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Lots to do this year!

Portfolio (in)Sanity: part 1

Q: There are so many outlets for sharing your portfolio. You have your main website, possibly a portfolio site, social media and your actual print/tablet portfolio.Should I keep all of the sites cohesive, from using the same images to updating them at the same time?

Choosing the right images for your portfolios could be the most important thing you do with your marketing. That’s a lot of pressure, and for good reason — creatives often view multiple artists’ work every day. If they don’t see good work right away, they’ll move on to the next artist who shows the right spark.

The good news: you now have multiple outlets to share your work, which expands your reach to potential clients. This also allows you to show work that isn’t traditionally something you’d show in your main portfolio.

The bad news: it takes time to update!

One way of reducing the drudgery: make a recurring calendar item that reminds you to update your portfolio. That way you won’t forget, plus you can take care of everything at once, with all of your source files out at the same time. I use Apple’s iCal and find the email reminders to be most effective at catching my attention, even at the most hectic of times.

Just for fun, I’ve created an iCal calendar for you to use — which includes the recurring reminders to update your portfolios. Download it here, and you can import it into iCal or your calendar software of choice. Now you have no excuse for forgetting your portfolio updates!

Another time saver: after you’ve completed each shoot or creative project, choose your top 5-10 favorite images. Throw them into a “Portfolio” folder on your computer so that you’ll have a quick way to see your best work when you next update your portfolio.

On a side note: in some months, you may not have a lot to add to your sites, and that’s okay. Don’t always force yourself to put up new work if it’s not up to scratch. I’d rather you wait until the next cycle than put up mediocre work that detracts from your better images.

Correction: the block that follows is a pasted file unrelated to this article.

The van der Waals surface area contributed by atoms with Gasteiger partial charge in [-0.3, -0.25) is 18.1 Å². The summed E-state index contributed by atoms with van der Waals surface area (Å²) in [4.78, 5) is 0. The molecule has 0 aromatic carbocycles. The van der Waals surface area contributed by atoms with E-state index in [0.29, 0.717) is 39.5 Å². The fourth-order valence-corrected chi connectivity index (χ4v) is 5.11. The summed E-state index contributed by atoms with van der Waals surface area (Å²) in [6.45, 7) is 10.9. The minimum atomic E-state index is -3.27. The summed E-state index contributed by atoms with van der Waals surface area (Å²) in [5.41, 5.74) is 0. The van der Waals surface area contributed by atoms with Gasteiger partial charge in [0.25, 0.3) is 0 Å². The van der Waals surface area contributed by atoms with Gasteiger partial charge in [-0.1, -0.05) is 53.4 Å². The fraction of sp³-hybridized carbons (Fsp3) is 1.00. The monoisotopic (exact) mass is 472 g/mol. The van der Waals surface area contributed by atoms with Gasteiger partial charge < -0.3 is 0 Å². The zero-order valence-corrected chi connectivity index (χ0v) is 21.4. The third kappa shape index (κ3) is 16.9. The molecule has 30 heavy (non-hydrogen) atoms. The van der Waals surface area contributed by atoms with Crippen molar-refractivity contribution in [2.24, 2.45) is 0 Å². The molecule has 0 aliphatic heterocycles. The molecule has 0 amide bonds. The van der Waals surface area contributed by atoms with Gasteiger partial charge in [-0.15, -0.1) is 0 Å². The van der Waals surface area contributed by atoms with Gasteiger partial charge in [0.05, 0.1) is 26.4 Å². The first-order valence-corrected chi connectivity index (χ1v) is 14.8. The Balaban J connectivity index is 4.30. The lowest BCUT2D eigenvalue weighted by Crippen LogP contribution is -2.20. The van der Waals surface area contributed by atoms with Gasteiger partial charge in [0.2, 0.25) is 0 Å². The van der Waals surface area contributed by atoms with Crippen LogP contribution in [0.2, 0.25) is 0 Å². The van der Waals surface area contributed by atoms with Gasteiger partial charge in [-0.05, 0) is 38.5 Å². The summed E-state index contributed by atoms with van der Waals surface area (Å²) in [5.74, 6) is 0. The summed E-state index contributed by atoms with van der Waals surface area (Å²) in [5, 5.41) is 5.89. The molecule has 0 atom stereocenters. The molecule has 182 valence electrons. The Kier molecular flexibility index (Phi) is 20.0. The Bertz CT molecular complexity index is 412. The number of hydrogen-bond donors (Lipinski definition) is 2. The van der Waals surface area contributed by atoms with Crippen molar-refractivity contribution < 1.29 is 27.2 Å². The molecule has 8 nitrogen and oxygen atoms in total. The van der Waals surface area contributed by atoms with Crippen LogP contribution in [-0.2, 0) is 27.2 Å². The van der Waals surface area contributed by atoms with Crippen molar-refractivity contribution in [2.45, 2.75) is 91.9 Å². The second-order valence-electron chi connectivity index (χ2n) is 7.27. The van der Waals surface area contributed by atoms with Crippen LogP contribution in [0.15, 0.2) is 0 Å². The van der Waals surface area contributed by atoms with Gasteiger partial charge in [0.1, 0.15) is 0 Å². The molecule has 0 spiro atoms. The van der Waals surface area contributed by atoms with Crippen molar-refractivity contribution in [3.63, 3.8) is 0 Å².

However, if you find you don’t have good work to share on a regular basis, that’s probably a reality check to remind you that you need to do more portfolio shoots—or at least that you need to up the quality of whatever you’ve been shooting.

So let’s begin! As a guide, we’ll go through each of the portfolio types and figure out what’s appropriate for each medium.

Updating your Main Website

To be clear, we’re talking about the website that’s probably on your business card – like Imaphotographer.com for example (that URL’s up for grabs, in case you wondered).

 

What images should you share?

You can show your main specialty or three, plus a gallery or two of “personal” work.

If your specialties are very different, you may wish to consider a second website with a different brand. Here’s an example of how that can work.

This also applies to small, local clients, who may want to see a lot more specialties than clients playing on a national scale who just want to see whether you’re the right Automotive photographer.

Share links to your other portfolio sites, as well, in case clients want to engage with you in those spaces or could possibly see another side of your talents there. The hypothetical exception: you may not want to have your Corporate Photography site link to your Fine Art Nude site. Plus, some photographers are (often rightfully) hesitant to link to their Wedding site from their Commercial portfolio site.

 

How frequently should you update your website?

The answer is: as often as you can bear. I recommend updating your website at least once a quarter, if not each month — because hopefully you have new work to share! Plus, it’s nice to have new work up when you share your next email or print promo with a client. It gives them reason to return to your site: knowing that you have a lot of quality work to check out.

These updates don’t always have to be a complete re-edit of your site, either. Maybe you mix a few new images into an existing gallery, add them to a “Latest Work” gallery, or even add a new “Personal” or “Essay” gallery — to highlight a newly-completed project. Aside from this, major overhauls of your website should probably be once or twice a year.

And this is just the beginning of your portfolio strategy, read part 2 here.

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